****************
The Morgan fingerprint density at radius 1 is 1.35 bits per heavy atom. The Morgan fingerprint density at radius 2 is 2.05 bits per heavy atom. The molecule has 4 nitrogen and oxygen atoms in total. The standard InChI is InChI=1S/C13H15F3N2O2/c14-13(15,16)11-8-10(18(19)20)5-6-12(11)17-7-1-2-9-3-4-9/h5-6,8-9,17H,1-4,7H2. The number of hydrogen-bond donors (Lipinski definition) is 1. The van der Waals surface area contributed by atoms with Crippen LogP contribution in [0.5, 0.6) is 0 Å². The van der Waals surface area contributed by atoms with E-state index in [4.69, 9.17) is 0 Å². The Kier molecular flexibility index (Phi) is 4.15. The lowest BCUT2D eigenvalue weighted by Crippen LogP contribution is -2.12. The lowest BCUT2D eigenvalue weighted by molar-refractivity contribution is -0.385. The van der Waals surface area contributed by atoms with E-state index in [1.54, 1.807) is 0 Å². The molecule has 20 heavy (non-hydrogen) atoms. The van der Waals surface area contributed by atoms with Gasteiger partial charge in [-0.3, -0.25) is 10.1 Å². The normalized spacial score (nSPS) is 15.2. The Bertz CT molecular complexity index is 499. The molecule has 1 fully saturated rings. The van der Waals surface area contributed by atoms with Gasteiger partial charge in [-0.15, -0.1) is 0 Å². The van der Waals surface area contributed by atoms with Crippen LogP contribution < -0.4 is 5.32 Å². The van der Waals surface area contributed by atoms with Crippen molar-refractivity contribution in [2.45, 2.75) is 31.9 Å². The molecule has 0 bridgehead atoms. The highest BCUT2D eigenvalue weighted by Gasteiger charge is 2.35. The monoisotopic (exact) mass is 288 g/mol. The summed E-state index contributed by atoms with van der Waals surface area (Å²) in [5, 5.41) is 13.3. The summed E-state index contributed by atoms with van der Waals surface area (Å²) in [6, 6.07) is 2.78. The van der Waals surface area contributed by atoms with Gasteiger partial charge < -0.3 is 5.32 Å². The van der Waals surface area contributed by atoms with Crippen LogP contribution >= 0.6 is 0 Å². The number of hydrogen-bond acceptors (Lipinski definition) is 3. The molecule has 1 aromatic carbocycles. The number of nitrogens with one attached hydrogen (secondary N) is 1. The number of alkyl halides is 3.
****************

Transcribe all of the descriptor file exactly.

The Morgan fingerprint density at radius 1 is 1.35 bits per heavy atom. The Morgan fingerprint density at radius 2 is 2.05 bits per heavy atom. The molecule has 4 nitrogen and oxygen atoms in total. The standard InChI is InChI=1S/C13H15F3N2O2/c14-13(15,16)11-8-10(18(19)20)5-6-12(11)17-7-1-2-9-3-4-9/h5-6,8-9,17H,1-4,7H2. The number of hydrogen-bond donors (Lipinski definition) is 1. The van der Waals surface area contributed by atoms with Crippen LogP contribution in [0.5, 0.6) is 0 Å². The van der Waals surface area contributed by atoms with E-state index in [4.69, 9.17) is 0 Å². The Kier molecular flexibility index (Phi) is 4.15. The lowest BCUT2D eigenvalue weighted by Crippen LogP contribution is -2.12. The lowest BCUT2D eigenvalue weighted by molar-refractivity contribution is -0.385. The van der Waals surface area contributed by atoms with E-state index in [1.54, 1.807) is 0 Å². The molecule has 20 heavy (non-hydrogen) atoms. The van der Waals surface area contributed by atoms with Gasteiger partial charge in [-0.3, -0.25) is 10.1 Å². The normalized spacial score (nSPS) is 15.2. The Bertz CT molecular complexity index is 499. The molecule has 1 fully saturated rings. The van der Waals surface area contributed by atoms with Gasteiger partial charge in [-0.15, -0.1) is 0 Å². The van der Waals surface area contributed by atoms with Crippen LogP contribution < -0.4 is 5.32 Å². The van der Waals surface area contributed by atoms with Crippen molar-refractivity contribution in [2.45, 2.75) is 31.9 Å². The molecule has 0 bridgehead atoms. The highest BCUT2D eigenvalue weighted by Gasteiger charge is 2.35. The monoisotopic (exact) mass is 288 g/mol. The summed E-state index contributed by atoms with van der Waals surface area (Å²) in [5, 5.41) is 13.3. The summed E-state index contributed by atoms with van der Waals surface area (Å²) in [6, 6.07) is 2.78. The van der Waals surface area contributed by atoms with Gasteiger partial charge < -0.3 is 5.32 Å². The van der Waals surface area contributed by atoms with Crippen LogP contribution >= 0.6 is 0 Å². The number of hydrogen-bond acceptors (Lipinski definition) is 3. The molecule has 1 aromatic carbocycles. The number of nitrogens with one attached hydrogen (secondary N) is 1. The number of alkyl halides is 3.